We’re lucky enough to live in a city that is in the midst of exciting change – but the thing we love about Berlin is that the past is never that far away, and walking through the city can easily change based on the history you take round with you. A few weeks ago, a guest at Miniloft brought us some photos of the last time she was in Berlin. It was a long time ago in fact, before the wall came down.

Looking through her pictures, it is astonishing to see how quickly time passes, and how quickly the landscape of a city adapts to the spaces it has carved into it, or the spaces that history eventually opens up. It will be 25 years this November since the East German authorities opened their border to West Germany: 25 years since families were reunited and Berlin ceased to be a divided city.

In that time, we’ve seen life move back into the cracks and division that characterised Berlin in the latter half of the 20th Century. Mauerpark has appeared in part of the former death strip and is now a place for families, friends and visitors to wile away a Sunday afternoon. As we blogged the other week, round the corner from us (and a former checkpoint), there’s now an ecomarket that has sprung up at Nordbahnhof.

It’s not just at former wall checkpoints that Berlin has undergone huge architectural change. One of the biggest changes to happen in the city was the relocation of Berlin as the home of the German Bundestag, and how this official endorsement of Berlin changed the surrounding landscape around the centre of town, as Matthew explains in this video. Throughout, a process of rebuilding and reclaiming has been one of the many ways Berlin found a shared identity amongst all it’s residents.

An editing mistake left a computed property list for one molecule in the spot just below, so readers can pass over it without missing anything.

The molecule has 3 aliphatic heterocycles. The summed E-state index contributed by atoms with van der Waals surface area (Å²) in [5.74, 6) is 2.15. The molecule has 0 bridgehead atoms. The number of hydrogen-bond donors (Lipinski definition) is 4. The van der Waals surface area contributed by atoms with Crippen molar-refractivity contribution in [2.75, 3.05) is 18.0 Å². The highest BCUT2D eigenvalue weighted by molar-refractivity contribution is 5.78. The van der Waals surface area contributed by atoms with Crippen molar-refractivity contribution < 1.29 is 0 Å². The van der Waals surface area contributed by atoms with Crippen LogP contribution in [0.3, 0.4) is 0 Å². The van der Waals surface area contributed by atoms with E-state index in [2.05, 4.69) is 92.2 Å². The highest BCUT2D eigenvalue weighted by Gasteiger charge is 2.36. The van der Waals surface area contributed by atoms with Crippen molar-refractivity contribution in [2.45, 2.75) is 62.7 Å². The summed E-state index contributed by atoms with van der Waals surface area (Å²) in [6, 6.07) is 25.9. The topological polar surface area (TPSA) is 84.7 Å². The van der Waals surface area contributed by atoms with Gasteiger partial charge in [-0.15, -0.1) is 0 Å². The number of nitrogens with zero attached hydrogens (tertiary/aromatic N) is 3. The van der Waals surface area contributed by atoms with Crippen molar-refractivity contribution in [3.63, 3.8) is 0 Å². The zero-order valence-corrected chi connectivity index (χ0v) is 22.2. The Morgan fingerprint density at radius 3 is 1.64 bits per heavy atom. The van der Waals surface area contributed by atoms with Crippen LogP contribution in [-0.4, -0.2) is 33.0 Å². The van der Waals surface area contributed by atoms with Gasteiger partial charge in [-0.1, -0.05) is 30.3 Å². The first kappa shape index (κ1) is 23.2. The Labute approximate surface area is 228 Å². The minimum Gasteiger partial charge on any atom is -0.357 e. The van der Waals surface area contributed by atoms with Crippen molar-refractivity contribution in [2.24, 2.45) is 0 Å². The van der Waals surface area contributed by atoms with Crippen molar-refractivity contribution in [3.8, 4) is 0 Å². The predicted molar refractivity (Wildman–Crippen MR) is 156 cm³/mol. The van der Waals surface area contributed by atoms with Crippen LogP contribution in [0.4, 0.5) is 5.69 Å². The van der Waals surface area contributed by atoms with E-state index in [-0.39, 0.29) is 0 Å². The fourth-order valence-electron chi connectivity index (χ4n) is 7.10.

Taking a look back through those photos is a pertinent reminder that the wall is a thing of the past, and that Berlin is a true city – a place where time doesn’t stand still, because life goes on. As we begin to look towards another anniversary and another year of Berlin moving further away from that particular past, it really is an honour to glimpse back into those years, as it helps us all understand how incredible those months in 1989 really were, and how far Berlin has come.

If you’re coming to Berlin in the next few months, be sure to take some time to explore these differences. Whether you use an app, go to an exhibition or follow some of the trail around the city, the wall may be gone, but its legacy – found in the last 25 years following reunification – is one that should not be forgotten.

Recommended Reading

Cees Noteboom’s Roads to Berlin

"Written and updated over the course of several decades, an eyewitness account of the pivotal events of 1989 gives way to a perceptive appreciation of its difficult passage to reunification.

"Nooteboom's writings on politics, people, architecture and culture are as digressive as they are eloquent; his innate curiosity takes him through the landscapes of Heine and Goethe, steeped in Romanticism and mythology, and to Germany's baroque cities. With an outsider's objectivity he has crafted an intimate portrait of the country to its present day."

Further Viewing

Several documentaries look at Berlin from the run-up to the fall of the Wall to the present day. Be sure to check out Miniloft Berlin’s Youtube Channel for a full playlist.

Many thanks to Maggie Moran for bringing her photos all the way from Australia. It's fascinating to see photos of everyday life from such a different time.

Berlin Wall

Berlin Wall

Berlin Wall

Berlin Wall

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